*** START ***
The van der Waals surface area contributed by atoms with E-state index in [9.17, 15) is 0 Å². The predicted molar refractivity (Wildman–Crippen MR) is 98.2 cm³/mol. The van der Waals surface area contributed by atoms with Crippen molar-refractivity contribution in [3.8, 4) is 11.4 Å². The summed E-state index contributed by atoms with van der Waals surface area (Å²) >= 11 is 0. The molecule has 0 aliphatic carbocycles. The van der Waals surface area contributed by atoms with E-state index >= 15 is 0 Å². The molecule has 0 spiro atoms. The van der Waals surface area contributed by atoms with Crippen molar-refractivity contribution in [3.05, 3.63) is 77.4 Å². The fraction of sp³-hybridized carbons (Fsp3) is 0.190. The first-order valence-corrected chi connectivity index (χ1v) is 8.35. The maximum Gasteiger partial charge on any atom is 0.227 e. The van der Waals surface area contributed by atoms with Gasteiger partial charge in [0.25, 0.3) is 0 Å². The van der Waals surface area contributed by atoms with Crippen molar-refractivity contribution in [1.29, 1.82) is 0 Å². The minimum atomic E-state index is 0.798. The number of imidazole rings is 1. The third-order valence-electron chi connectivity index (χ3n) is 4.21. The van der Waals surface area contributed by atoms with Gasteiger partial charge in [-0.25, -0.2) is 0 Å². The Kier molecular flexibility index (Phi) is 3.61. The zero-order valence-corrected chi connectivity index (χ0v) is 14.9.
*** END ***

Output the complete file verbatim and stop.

The van der Waals surface area contributed by atoms with E-state index in [9.17, 15) is 0 Å². The predicted molar refractivity (Wildman–Crippen MR) is 98.2 cm³/mol. The van der Waals surface area contributed by atoms with Crippen molar-refractivity contribution in [3.8, 4) is 11.4 Å². The summed E-state index contributed by atoms with van der Waals surface area (Å²) >= 11 is 0. The molecule has 0 aliphatic carbocycles. The van der Waals surface area contributed by atoms with E-state index >= 15 is 0 Å². The molecule has 0 spiro atoms. The van der Waals surface area contributed by atoms with Crippen molar-refractivity contribution in [3.05, 3.63) is 77.4 Å². The fraction of sp³-hybridized carbons (Fsp3) is 0.190. The first-order valence-corrected chi connectivity index (χ1v) is 8.35. The maximum Gasteiger partial charge on any atom is 0.227 e. The van der Waals surface area contributed by atoms with Gasteiger partial charge in [0.25, 0.3) is 0 Å². The van der Waals surface area contributed by atoms with Crippen molar-refractivity contribution in [1.29, 1.82) is 0 Å². The minimum atomic E-state index is 0.798. The number of imidazole rings is 1. The third-order valence-electron chi connectivity index (χ3n) is 4.21. The van der Waals surface area contributed by atoms with Gasteiger partial charge in [-0.25, -0.2) is 0 Å². The Kier molecular flexibility index (Phi) is 3.61. The zero-order valence-corrected chi connectivity index (χ0v) is 14.9.